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Three Nevada Gaming Operators Face Disciplinary Action Due to Covid-19 Violations

In Nevada, for gaming operators to get back to work amidst the coronavirus pandemic, certain criteria must be met. Health and safety guidelines must be followed so that the patrons of casinos as well as employees remain safe. Just this week, it was announced that three gaming operators in Northern Nevada are facing discipline action from the state Gaming Control Board due to violations regarding health and safety policies set by the state.

The Complaints

The Hotel Nevada in Ely as well as the C.O.D. Casino in Minden and the Incline Bowl in Incline Village have been hit with violations. The operators could face fines as well as losing their gaming license for their actions. Agents of the Board were able to find these properties did not meet set requirements and put the health of employees and guests at risk.

The violations include employees not wearing masks as well as patrons. Late last month, a mask mandate was put in place that requires everyone to wear a mask. The Incline Bowl is a bowling center that offers table top slot gaming. Such games were to be shut off when a directive was sent out by the governor in early July. The facility continued to offer the bar top games.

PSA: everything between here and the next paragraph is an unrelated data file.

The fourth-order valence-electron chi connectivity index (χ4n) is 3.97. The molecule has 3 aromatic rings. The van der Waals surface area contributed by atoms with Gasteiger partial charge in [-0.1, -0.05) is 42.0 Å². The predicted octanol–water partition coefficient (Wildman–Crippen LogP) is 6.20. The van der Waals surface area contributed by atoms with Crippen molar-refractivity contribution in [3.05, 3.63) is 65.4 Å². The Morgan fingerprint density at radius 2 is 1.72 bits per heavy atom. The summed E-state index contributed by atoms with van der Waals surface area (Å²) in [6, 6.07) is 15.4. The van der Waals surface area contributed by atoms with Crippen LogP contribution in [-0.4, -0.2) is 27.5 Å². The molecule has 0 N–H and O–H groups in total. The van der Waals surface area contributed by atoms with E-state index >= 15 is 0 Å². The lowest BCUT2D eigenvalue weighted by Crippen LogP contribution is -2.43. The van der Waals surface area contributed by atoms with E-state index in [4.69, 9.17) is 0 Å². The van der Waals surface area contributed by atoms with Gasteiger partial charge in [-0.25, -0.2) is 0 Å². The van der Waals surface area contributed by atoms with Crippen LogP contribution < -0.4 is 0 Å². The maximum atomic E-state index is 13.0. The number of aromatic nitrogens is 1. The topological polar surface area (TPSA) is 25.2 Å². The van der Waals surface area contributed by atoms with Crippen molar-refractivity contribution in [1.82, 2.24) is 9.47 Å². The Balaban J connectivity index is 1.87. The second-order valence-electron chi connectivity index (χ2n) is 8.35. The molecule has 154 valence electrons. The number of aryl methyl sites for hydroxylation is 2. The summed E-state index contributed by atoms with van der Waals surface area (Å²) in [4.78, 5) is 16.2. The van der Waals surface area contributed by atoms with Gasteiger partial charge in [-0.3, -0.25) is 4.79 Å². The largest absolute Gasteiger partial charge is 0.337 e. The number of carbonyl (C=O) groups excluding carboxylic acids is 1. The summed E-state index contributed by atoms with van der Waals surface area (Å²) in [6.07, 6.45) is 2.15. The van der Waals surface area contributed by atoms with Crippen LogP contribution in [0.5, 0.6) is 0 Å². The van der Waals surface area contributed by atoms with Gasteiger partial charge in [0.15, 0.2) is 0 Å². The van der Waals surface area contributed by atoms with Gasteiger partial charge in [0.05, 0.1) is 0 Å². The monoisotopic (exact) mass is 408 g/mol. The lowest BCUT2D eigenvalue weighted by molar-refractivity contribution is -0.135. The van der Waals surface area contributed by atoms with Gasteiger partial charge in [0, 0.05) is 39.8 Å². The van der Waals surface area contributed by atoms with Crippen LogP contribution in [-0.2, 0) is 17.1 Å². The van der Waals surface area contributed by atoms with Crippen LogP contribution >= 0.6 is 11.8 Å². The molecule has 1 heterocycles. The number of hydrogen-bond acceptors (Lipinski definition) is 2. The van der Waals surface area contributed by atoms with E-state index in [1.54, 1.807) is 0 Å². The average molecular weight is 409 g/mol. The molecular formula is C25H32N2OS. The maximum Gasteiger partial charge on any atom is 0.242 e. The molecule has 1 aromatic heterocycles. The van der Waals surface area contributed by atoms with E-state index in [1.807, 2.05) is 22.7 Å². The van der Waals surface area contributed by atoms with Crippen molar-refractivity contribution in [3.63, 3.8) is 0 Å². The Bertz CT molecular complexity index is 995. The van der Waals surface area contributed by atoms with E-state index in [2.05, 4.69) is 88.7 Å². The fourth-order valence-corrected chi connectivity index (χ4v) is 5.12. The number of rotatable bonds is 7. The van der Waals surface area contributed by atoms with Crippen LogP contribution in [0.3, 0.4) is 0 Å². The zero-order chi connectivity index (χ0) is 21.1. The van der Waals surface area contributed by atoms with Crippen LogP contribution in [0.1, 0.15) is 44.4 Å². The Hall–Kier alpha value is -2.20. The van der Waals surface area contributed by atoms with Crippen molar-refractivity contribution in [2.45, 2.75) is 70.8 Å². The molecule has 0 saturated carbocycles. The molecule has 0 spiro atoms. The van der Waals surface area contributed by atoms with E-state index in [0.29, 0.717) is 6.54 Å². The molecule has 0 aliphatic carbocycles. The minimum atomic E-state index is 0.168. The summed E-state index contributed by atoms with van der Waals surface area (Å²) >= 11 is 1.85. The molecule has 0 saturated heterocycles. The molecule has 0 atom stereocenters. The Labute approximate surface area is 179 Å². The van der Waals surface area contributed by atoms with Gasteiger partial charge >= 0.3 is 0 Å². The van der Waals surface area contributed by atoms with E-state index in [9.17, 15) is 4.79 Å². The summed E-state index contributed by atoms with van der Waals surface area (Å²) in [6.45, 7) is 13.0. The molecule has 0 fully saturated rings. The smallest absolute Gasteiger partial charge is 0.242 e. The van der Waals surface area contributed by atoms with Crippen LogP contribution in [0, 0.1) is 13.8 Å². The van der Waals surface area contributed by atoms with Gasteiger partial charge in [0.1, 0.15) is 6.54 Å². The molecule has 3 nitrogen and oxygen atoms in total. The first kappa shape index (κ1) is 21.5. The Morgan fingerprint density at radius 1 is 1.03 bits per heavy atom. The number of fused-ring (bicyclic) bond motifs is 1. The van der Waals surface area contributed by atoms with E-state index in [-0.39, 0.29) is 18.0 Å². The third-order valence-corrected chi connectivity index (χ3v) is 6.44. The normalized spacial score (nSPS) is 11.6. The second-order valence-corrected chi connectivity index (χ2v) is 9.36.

The state is not holding back when it comes to following the mandates set in regards to the coronavirus pandemic. The C.O.D. and Hotel Nevada both are facing penalties for employees and guests seen not wearing masks. At the Hotel Nevada, the general manager of the property was alerted to the issue and customers did not comply with a request to wear a mask.

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Several Non-Compliance Cases

Currently, the Control Board is working on several cases across Nevada regarding non-compliance of policies and protocols that have been put in place for health and safety concerns. In total, there are 156 cases under review. The three complaints listed above stem from investigations completed by the board.

Agents of the Board have completed over 10,100 inspections and observations since gaming started back up in early June. The state’s gaming industry had been shut down for 78 days to try and slow the spread of the virus.

In a statement, Sandra Douglass Morgan, the Chairwoman of the Control Board, commented that the Board has never shied away from its duty to regulate license gaming strictly. The same can be said for the governor’s emergency directives involving the virus and the health and safety policies of the Board.

The cases the Board is reviewing will be presented to the Nevada Gaming Commission to ensure that the public health and safety remains a top priority in the gaming industry.

It remains to be seen what will happen to the operators that are currently facing the infractions for breaking the set mandates regarding Covid-19. The action taken by the Board sets a precedence that operators must adhere to guidelines and safety precautions required of them by the state’s gaming regulators if they want to avoid penalties such as fines or potentially losing their gaming operating license.

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